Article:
Conservative Benzion Papier was the victor in yesterday’s local council by-election in New River ward, trouncing the other candidates with a 57 per cent majority. The closest runner-up was the Labour candidate Jonathan Burke with 37 per cent of the vote, followed by Green Stuart Coggins, Liberal Democrat Ben Mathis and independent Darren Fraser, all of whom polled less than three per cent of the total.
“I’m really privileged and grateful to have been elected as successor to the late Councillor Maureen Middleton. I’ve enjoyed meeting so many New River residents over the last few weeks and I’m looking forward to starting my surgeries and meeting even more of them,” said Cllr Papier.
The byelection had been called following the death of popular Conservative councillor Maureen Middleton. It was clear from the May 2010 local election results that the contest would be a straight fight between the Conservatives and Labour. In the event, the Conservative Papier gained considerable ground on his Labour rival, increasing his party’s share of the vote from 38 to 57 per cent, while the Labour vote total dropped from 42 to 37 per cent.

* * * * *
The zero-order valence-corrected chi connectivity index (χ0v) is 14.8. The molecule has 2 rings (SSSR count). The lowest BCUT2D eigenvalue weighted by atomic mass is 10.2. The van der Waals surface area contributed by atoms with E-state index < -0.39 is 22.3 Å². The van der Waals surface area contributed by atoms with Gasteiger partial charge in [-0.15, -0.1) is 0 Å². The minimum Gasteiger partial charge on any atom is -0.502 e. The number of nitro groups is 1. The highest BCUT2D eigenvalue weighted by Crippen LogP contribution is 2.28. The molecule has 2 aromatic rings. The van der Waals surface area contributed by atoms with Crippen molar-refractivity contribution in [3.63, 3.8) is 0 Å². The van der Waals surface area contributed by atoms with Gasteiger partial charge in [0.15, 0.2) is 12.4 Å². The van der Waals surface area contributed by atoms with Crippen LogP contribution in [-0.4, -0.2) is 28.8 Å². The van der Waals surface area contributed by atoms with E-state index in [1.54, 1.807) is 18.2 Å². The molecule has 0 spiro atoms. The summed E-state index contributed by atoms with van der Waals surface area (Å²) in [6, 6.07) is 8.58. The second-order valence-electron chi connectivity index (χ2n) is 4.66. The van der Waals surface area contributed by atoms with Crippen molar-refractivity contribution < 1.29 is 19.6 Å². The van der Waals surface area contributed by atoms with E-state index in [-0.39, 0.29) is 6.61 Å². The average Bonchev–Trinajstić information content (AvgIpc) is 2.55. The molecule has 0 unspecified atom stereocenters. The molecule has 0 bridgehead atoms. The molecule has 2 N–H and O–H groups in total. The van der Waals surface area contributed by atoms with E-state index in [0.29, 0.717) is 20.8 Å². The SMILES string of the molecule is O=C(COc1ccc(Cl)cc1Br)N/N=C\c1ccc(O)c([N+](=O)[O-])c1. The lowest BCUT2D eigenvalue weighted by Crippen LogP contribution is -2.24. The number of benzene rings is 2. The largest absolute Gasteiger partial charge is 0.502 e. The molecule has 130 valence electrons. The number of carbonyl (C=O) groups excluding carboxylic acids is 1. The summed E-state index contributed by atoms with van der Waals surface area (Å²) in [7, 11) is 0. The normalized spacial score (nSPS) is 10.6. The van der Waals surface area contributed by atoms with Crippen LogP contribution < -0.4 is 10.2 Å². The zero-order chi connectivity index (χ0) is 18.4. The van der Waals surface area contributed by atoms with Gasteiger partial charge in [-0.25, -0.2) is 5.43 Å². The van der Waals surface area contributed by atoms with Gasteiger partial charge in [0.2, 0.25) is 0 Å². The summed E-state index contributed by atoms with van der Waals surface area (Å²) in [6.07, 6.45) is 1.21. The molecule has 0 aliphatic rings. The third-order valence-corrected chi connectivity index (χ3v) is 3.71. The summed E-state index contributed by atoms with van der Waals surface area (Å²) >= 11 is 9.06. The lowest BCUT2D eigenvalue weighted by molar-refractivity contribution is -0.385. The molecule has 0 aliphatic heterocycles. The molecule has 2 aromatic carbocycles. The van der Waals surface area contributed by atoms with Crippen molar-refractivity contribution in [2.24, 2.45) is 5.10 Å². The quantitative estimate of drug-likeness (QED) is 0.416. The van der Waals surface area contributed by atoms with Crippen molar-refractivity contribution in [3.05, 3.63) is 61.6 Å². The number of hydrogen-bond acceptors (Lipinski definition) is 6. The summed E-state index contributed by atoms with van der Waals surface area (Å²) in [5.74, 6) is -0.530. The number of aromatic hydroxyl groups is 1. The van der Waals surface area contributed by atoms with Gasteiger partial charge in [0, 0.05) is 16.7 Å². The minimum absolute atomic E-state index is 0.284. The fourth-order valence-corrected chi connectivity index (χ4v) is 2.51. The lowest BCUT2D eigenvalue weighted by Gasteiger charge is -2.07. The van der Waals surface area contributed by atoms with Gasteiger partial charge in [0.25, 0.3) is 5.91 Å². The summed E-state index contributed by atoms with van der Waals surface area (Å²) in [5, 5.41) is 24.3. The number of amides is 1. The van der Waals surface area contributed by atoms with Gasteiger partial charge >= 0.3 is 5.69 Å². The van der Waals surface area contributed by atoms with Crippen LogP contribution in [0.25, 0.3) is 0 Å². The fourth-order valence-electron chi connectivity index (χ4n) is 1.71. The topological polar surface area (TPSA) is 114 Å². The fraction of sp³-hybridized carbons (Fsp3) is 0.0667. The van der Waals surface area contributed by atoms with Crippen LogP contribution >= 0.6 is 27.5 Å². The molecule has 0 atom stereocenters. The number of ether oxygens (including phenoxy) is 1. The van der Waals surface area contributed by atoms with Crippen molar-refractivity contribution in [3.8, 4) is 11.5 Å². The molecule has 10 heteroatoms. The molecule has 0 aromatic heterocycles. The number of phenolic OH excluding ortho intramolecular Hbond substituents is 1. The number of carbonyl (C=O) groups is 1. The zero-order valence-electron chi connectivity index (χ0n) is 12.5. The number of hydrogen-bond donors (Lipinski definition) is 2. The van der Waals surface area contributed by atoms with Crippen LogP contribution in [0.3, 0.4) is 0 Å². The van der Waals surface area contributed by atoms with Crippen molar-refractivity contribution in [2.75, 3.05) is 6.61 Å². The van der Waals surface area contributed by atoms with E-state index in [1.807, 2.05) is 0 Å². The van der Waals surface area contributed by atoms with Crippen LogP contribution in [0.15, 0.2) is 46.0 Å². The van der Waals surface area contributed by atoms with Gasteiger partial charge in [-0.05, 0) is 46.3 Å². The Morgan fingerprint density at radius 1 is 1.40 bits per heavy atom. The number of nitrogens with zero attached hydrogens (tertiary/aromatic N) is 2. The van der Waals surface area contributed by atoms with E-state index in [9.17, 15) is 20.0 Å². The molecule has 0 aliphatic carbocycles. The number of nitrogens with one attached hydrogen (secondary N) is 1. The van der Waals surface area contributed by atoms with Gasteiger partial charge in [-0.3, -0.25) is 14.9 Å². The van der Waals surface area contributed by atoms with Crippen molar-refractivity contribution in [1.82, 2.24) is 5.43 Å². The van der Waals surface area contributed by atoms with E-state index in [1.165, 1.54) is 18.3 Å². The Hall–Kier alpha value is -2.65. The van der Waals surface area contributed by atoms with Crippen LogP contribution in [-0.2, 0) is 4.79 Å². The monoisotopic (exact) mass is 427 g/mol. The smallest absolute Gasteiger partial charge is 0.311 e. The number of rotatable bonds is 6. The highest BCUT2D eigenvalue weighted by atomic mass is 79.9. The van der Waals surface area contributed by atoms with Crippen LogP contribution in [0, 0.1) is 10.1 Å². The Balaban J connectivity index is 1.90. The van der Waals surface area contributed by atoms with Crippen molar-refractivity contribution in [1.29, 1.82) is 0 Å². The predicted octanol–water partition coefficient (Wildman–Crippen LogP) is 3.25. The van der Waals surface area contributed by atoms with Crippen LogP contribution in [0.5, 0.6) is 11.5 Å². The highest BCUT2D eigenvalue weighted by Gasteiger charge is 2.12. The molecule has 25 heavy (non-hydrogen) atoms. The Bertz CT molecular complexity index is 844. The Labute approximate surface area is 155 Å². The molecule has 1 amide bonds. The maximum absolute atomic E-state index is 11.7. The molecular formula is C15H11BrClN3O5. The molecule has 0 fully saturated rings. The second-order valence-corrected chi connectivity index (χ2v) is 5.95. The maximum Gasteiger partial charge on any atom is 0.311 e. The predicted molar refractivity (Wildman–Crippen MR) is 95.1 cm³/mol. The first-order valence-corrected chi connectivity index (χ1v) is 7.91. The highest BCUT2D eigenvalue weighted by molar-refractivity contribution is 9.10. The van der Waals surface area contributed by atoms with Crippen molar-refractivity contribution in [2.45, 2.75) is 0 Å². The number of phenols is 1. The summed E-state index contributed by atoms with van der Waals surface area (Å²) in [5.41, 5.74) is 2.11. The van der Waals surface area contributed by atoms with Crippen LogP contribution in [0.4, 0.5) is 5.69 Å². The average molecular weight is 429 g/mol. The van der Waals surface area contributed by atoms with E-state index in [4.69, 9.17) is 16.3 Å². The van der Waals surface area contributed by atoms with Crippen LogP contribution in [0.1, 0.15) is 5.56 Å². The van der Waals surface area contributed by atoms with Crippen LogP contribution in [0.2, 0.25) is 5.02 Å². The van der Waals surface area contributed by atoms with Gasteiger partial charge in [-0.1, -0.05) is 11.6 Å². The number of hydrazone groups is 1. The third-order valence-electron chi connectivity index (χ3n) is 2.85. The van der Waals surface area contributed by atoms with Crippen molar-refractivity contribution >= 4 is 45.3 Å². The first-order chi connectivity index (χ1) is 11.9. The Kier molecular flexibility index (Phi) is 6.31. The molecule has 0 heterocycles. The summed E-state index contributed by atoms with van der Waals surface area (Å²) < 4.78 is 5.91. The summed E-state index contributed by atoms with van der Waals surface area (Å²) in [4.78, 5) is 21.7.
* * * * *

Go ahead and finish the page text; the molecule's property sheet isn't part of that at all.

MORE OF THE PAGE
In the May poll, Hackney Labour party had increased their share of seats on the local council from 77 to 88 per cent, following an unexpectedly strong showing for Labour throughout London. This byelection result suggests that the May poll was somewhat of an anomaly, generated in large part by the timing of the local elections to coincide with a general election, and that the Conservatives have regained the ascendancy they had previously enjoyed in the northern reaches of the borough.
Mr Papier is a 26 year-old student living in Lynmouth Road with his wife and two year-old daughter. He hails originally from New York, and has lived in Stamford Hill for five years.
|Candidate||Party||Total vote September 2010||Vote share September 2010||Party vote share May 2010*|
|Benzion Papier||Conservatives||1,567||57.2%||37.6 %|
|Stuart Coggins||Green Party||77||2.8%||14.8%|
|Benjamin Mathis||Liberal Democrats||61||2.2%||17.5%|
* Party vote shares for the May 2010 election are calculated on the basis of the top-placing candidate for each party, as is conventional.